Bought this for my husband based on so many great reviews. Indeed, now that it assembled and height adjusted he likes it very much. However in all of the great reviews none of the feedback indicated that this desk is quite the challenge to height adjust. I came home to find my husband with the car jack placed such that he could adjust the desk with the jack screw to precisely the height he wanted. When asked why all the creativity, I was told of the four set screws - in rather difficult to reach locations with man size fingers - made it all but impossible for one person to set height and level. While his creativity overcame this technical annoyance, I felt it should be noted here. He gave it three stars because less mechanically inclined assemblers could have some trouble.
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on October 22, 2010
I spent a lot of time looking for stand-up tables and I was unable to find an adjustable height one for a total price of under $1000. I was about to give up when I found this table and I must say it is awesome.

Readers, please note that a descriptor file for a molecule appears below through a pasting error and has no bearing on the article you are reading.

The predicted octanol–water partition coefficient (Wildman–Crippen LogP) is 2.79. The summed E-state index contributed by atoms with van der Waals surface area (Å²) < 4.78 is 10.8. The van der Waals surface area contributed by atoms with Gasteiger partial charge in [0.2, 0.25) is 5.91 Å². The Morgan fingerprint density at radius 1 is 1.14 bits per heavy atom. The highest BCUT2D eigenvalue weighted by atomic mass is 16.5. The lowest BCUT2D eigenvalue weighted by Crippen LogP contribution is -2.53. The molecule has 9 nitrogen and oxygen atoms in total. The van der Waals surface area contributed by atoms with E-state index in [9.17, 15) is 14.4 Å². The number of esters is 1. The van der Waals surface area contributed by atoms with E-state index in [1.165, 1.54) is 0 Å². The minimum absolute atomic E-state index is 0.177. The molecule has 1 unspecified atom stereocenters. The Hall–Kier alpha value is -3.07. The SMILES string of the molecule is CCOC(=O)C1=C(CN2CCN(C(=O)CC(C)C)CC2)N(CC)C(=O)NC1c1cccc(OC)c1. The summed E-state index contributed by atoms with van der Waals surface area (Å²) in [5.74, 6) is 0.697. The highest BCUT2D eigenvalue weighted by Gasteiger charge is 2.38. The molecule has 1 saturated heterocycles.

The surface of the table might be on the small side, but it is enough for me. The actual tabletop is freely adjustable at any increment. If you look at the picture of the table, you will see four metal rods sticking up. These rods are fixed to the table top and the entire thing (rods and tabletop) can slide up and down. Once they are in position, you use four wing nuts to keep it in place. They act more as a clamp and doesn't actually thread through. Because of this, you shouldn't add too much weight to the main table top (I think the manual tells you this as well). However, I tested it and it seems to do a great job at preventing slippage and I haven't had any issues with it.